Now that you are trained in the basics of programming, have a better understanding of the life cycle of a project, understand more about what it takes to be ready on your first day on the new job and your resume is ready, you’re ready to search for and find that elusive first job.
Beginners need one more solid skill to develop and it’s at this time they will use it. That is to be able to find that perfect fit between you and the job opportunity. Now, keep this in mind: DO NOT BE NEEDY AND SIMPLY JUMP AT THE FIRST OPPORTUNITY THAT COMES ALONG.
Unlike what so many others tell you, unless you spend time really digging into dozens of opportunities, you are likely going to accept anything just to get your foot in the door. But, as almost always happens when you rush into a situation you’re unprepared for, you walk into a company that is dealing with their own problems and they’re hoping you can jump right into their storm and swim like a shark when you’re just a minnow.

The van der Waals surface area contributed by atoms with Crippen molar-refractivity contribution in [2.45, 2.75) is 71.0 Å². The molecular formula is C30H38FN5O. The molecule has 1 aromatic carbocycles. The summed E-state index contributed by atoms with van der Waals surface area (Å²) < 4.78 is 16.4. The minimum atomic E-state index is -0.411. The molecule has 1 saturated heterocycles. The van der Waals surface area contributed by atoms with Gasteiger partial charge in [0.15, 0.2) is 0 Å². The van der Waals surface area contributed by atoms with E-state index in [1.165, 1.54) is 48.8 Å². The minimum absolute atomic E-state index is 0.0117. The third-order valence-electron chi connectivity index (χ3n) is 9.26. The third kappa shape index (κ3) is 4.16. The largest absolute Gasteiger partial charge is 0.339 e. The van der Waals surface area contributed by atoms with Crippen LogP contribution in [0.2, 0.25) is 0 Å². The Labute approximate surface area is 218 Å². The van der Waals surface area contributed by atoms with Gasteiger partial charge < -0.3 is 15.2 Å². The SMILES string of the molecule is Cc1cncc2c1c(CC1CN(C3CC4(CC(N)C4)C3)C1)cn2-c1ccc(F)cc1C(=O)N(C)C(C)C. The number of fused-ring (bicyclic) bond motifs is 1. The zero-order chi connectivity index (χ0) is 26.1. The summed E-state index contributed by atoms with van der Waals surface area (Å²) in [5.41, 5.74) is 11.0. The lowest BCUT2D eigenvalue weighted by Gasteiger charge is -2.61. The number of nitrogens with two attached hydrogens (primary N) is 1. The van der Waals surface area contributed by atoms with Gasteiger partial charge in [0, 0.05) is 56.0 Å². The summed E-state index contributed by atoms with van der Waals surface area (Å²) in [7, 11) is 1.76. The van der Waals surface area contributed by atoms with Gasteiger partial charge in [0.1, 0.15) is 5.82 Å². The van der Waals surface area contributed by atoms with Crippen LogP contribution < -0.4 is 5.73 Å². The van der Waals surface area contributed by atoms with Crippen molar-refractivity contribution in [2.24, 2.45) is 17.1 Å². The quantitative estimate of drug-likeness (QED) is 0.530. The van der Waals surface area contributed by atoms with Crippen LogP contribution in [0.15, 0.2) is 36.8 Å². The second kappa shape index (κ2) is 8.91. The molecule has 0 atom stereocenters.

Instead, the most important goal for your first couple of projects and jobs is to be successful, not to get a ‘chance’. These are two totally different priorities. With solid fundamentals and a crisp grasp of the life cycle of a project as well as a solid portfolio, you are valuable.
Any company would be happy to hire you, so start with the confidence that you are a valuable hire and can be a real asset to any company on your very first day.
So, you may ask “How do I find my first opportunity?”
Start by typing in a Google search “Entry Level PLC Programmer Jobs”
And when we did that just a few minutes ago here is what we found.
I noticed that there were 614 entry-level jobs couple postings. AMAZING, I thought. But let’s break the most promising opportunity down into bite-sized reality.
I chose the “Controls Engineer – Entry Level” link and clicked on it.
The job posting responsibilities were:
- Design, implement, and document control systems for various types of automated equipment.
- Conduct the electrical/hydraulic pneumatic design, peripheral device programming, machine PLC programming, coordinate the machine debug, power-up, and machine validation with build and electrical teams.
- Ensure that equipment is designed and programmed to customer and/or JR Automation build specifications using standard techniques and approaches.
- Travel to customer sites for installation and startup of equipment.